Around 3.6 million babies are born each year, according to psychologist John Gottman. While the birth of a baby is generally a happy time, it also brings many changes and, often, a lot of stress. For some couples, the extra stress can lead to increased fighting. If you have a newborn, you should avoid fighting in front of her because the effects of your fighting can be very damaging.
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Having a newborn can place a great strain on a marriage. Two-thirds of the couples Gottman studied found that the birth of their first child significantly reduced their happiness in their marriage. Exhaustion from caring for a newborn, sleep deprivation, lack of intimacy and postpartum depression all contribute to marital dissatisfaction. When parents feel overwhelmed and disconnected from each other, the amount of conflict between them increases. As a result, new parents often find themselves fighting.
Witnessing parents fight creates emotional stress for a newborn. Babies are highly attuned to their parents' facial expressions and tones of voice. Like little sponges, they absorb their parents' emotions. If a newborn's parents feel sad or worried, she may also feel sad or worried. Parental anger may frighten a newborn, causing her to cry. A newborn under stress because of her parents' fighting may become fussy, eat poorly and become difficult to console.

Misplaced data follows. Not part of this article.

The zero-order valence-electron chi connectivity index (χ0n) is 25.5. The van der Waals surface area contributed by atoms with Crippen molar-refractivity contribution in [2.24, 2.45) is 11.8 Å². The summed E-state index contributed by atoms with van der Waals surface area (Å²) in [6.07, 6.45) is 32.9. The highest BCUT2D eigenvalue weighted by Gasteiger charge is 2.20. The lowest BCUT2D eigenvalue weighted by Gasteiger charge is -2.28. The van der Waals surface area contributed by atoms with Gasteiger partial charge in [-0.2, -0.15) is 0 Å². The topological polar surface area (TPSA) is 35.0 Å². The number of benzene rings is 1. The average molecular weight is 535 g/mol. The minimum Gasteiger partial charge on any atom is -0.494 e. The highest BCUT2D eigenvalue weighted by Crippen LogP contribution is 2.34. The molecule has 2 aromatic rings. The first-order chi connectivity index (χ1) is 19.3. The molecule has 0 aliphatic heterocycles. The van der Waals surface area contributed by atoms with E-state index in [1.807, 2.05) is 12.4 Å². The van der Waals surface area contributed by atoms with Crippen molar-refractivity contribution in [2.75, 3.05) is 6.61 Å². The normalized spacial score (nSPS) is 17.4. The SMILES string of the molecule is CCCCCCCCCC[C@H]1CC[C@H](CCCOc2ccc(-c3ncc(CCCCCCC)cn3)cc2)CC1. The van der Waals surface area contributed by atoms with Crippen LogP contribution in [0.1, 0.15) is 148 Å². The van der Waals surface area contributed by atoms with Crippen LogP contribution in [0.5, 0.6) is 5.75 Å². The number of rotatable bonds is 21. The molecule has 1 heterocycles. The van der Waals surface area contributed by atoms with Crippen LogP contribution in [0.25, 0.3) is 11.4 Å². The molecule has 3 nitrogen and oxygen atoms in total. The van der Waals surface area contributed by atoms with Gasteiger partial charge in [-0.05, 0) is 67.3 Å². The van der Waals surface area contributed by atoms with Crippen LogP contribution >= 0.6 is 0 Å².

Fighting hurts a newborn by distracting her parents and making them less responsive to her. Parents who feel stressed out and depressed by fighting may not have the emotional energy to respond sensitively to a newborn's crying and need for comfort and attention. If the newborn cries, her parents may be annoyed that she is distracting them from what they are trying to do -- fight. Instead of finding out what she needs or calming her down in a sensitive way, they may leave her crying alone in her crib or try to force her to be quiet by putting a bottle or pacifier in her mouth.
A parent's emotional unavailability threatens a newborn. If parents become unresponsive to their newborn's needs because of their fighting, it can harm her relationship with them. The Still Face paradigm -- an experiment studying what happens when a once-responsive mother stops interacting normally with her baby -- demonstrates how distressed babies become when their efforts to engage a parent's attention are ignored. A baby in the experiment may look away, cry and become increasingly agitated in her efforts to get her mother to interact with her. Even if the mother stops interacting with a baby for as little as two minutes, the baby may remain agitated and wary of her mother even after her mother begins interacting with her normally again.